NAZARETH — When the late chief of Ha-Phaloane village, Masupha Phaloane, died in 1998 he left a will saying that his daughter’s child should succeed him.
He could not have possibly expected that a decade later this decision would cause a serious succession dispute that would tear his family apart and confuse his people.
Unfortunately this is what has exactly happened and the people of Ha-Phaloane remain without a substantive chief as Chief Phaloane’s family fight over the post.
His daughter, Tabitha Phaloane (pictured), who claims to be holding the post for her son Mohale Phaloane — the rightful heir according to the will — has had running battles with other family members.
The other family members say Mohale, 16, should not be the heir because he is Tabitha’s illegitimate son.
This, Tabitha’s uncles say, means that the chieftainship should be passed to the next family in line because the late Chief Phaloane did not have a son.
Tabitha, 45, is the only surviving child of the late chief but she cannot inherit the chieftaincy because she is female.
Her two sisters died years ago.
She says her son is the only male in Chief Phaloane’s immediate family and the rightful heir to the chieftaincy.
But that has not been enough to convince the other family members to accept Mohale as their next leader.
Instead the Phaloane family is considering appointing a relative to take over as chief.
Motha Phaloane, the man touted as the possible heir, is of the family that comes after the late Chief Phaloane’s in the succession line but he lives in Malimong, Tebe-tebeng, about 60 kilometres from Ha-Phaloane.
They also want Thabita to stop acting as chief, a role she has played since 1998 when her father died.
“I know and understand that I will not be the village chief because I am a woman but my father appointed my son as his successor,” Tabitha told the Sunday Express.
“My son is the only male in my father’s family.”
She said she had been acting as the village’s chief because Mohale was still too young to take over.
“Although I had not been officially appointed an acting chief I had been working as one for 10 years ever since my father’s death,” she said.
“I was surprised when a distant relative who spoke on behalf of the family announced during my mother’s funeral that Motha Phaloane would be the acting chief until the family decided on the heir.
“I was at the time performing the duties of a chief but these things were not discussed with me perhaps because I am a daughter in this family.”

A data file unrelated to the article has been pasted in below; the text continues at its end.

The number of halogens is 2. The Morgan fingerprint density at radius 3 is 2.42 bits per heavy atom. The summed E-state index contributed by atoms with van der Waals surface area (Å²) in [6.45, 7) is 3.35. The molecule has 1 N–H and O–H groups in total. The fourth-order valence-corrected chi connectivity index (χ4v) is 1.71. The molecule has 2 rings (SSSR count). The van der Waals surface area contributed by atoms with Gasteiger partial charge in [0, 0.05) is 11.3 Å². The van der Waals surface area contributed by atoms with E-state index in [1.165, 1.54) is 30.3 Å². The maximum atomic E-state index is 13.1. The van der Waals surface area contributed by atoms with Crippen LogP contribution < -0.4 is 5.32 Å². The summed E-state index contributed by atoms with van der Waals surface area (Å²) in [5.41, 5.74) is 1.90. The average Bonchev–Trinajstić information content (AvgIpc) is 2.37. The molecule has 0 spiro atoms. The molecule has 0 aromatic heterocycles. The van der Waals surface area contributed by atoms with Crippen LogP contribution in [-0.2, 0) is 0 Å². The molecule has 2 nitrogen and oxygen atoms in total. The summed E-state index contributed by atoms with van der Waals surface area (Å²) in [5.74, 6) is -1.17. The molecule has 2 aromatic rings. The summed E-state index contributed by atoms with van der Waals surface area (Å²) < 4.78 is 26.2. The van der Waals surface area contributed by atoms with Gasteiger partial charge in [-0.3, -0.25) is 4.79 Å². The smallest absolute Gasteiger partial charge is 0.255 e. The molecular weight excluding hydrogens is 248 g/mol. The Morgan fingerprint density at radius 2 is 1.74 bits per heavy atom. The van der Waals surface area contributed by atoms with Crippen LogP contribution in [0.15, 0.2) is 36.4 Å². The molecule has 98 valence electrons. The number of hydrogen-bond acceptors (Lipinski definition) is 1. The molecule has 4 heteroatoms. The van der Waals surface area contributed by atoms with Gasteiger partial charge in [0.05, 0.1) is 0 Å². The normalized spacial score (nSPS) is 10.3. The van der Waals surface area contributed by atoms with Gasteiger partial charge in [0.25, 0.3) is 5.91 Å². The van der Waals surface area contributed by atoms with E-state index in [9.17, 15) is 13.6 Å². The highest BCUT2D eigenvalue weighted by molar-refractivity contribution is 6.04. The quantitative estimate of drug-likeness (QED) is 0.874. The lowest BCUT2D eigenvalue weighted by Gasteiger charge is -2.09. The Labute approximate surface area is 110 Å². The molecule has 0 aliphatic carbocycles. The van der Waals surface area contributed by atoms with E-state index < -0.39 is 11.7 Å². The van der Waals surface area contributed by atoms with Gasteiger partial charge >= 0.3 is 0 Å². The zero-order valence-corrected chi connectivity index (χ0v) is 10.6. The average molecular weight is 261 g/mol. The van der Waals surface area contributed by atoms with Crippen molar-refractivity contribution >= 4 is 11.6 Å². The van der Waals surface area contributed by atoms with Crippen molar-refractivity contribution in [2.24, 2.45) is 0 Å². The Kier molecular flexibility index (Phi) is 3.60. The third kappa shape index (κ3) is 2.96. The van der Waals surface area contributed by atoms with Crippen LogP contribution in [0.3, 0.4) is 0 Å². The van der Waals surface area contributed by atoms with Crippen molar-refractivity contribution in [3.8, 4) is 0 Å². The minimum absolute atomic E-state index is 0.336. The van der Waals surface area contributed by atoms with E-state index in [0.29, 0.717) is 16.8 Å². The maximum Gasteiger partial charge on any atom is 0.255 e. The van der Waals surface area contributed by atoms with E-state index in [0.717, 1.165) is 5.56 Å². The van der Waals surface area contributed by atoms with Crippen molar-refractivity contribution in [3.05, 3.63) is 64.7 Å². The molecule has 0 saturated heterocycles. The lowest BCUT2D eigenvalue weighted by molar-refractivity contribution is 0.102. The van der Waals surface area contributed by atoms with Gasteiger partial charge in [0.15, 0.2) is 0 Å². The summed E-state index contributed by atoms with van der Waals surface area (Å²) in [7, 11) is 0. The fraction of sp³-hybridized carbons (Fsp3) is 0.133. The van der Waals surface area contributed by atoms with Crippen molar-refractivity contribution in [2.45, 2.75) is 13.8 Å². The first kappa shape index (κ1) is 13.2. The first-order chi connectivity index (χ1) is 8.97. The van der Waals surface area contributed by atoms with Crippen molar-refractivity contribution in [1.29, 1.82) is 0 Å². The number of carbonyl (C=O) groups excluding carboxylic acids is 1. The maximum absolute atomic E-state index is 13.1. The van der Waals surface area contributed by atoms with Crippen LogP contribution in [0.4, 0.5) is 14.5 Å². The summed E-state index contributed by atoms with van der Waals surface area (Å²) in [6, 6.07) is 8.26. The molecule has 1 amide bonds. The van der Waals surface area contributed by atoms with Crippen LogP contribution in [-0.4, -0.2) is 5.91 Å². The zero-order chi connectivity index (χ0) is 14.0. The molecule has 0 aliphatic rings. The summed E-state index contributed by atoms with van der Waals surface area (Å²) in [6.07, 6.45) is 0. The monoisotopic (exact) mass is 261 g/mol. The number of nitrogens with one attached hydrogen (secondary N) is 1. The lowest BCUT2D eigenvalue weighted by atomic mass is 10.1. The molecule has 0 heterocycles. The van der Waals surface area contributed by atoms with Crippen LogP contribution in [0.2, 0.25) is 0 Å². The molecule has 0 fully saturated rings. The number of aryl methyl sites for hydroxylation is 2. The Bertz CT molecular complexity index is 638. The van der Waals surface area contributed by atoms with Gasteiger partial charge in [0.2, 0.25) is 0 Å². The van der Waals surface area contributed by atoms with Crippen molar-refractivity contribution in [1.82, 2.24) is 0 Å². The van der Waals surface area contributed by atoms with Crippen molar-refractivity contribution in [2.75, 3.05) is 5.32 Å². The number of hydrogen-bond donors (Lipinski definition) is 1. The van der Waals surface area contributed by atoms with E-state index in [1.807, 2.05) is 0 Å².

Tabitha said after her father’s death she assumed the chief’s duties for the 10 years because her mother, ’Mapalesa, was sick.
She said for years she thought she was holding the chief’s office on behalf of her son.
Thabita said Chief Mosuoe Theko, who oversees Ha-Phaloane and other villages, had reaffirmed that he was still the acting chief.
Her uncles however wrote Ha-Ratau Chief Lerotholi Theko — who oversees the whole of Nazareth — informing him that they had decided to make Motha the acting chief until the family had appointed an heir. That proposal was endorsed by the Principal Chief of Thaba-Bosiu Khoabane Theko who is the most senior chief in the area.
The office of the Maseru district administrator also accepted the appointment.
But Tabitha said her uncles had not consulted Chief Mosuoe when they wrote to the area chief and that they did not give him a copy of the letter.
Chief Lerotholi wrote to Chief Mosuoe ordering that Tabitha should no longer perform any chieftainship duties.
Tabitha however continued to serve the village as acting chief in collaboration with Chief Mosuoe.
Chief Lerotholi then, again, ordered Tabitha to stop acting as chief in a letter titled “Ha-Phaloane Chieftainship” and dated May 11 2009.
“I believe you have received copy of the letter I wrote to the chief of Nazareth in which I talked about this issue,” reads part of Chief Lerotholi’s letter.
“As a follow-up to the contents of that letter I hereby order you with this letter to come to my office in Ha-Ratau on 14/05/2009 at 9:00 am without fail.”
The letter was copied to the area’s police commander.
Tabitha said on the appointed date she failed to attend Chief Lerotholi’s call because a close relative had died.
“Chief Mosuoe wrote the area chief of Ha-Ratau explaining that I had not disobeyed him as I had had some problems and I would go to him on another day,” Tabitha said.
Chief Lerotholi was angry that Tabitha did not obey his order and he charged her with disobedience at the Ralejoe local court where she was found guilty and was fined M200.
A month ago Tabitha stopped serving as acting chief for fear of being arrested.
Her hopes were dashed when Chief Mosuoe, her main supporter, died.
But last Wednesday Chief Mosuoe’s son, Samuel, who has since taken over, allegedly reinstated her.
Motha told the Sunday Express on Friday that he was not happy that Samuel had allegedly reinstated Tabitha against the wishes of the Phaloane family.
“I have taken the matter to Chief Bolepo (Theko) who is in the principal chief’s office and he has agreed to resolve this matter once and for all,” Motha said.
He said the Phaloane family that lives in Tebe-tebeng was the most senior and a man from that family should instead take over the village chieftaincy.
“In Sesotho custom that boy, although he is our child, cannot be our head and therefore cannot be our chief,” he said.
“The family followed section 22 of the Chieftainship Act which clearly states that an elder son becomes a chief and in the absence of the son the next family in the succession line will assume chieftainship.”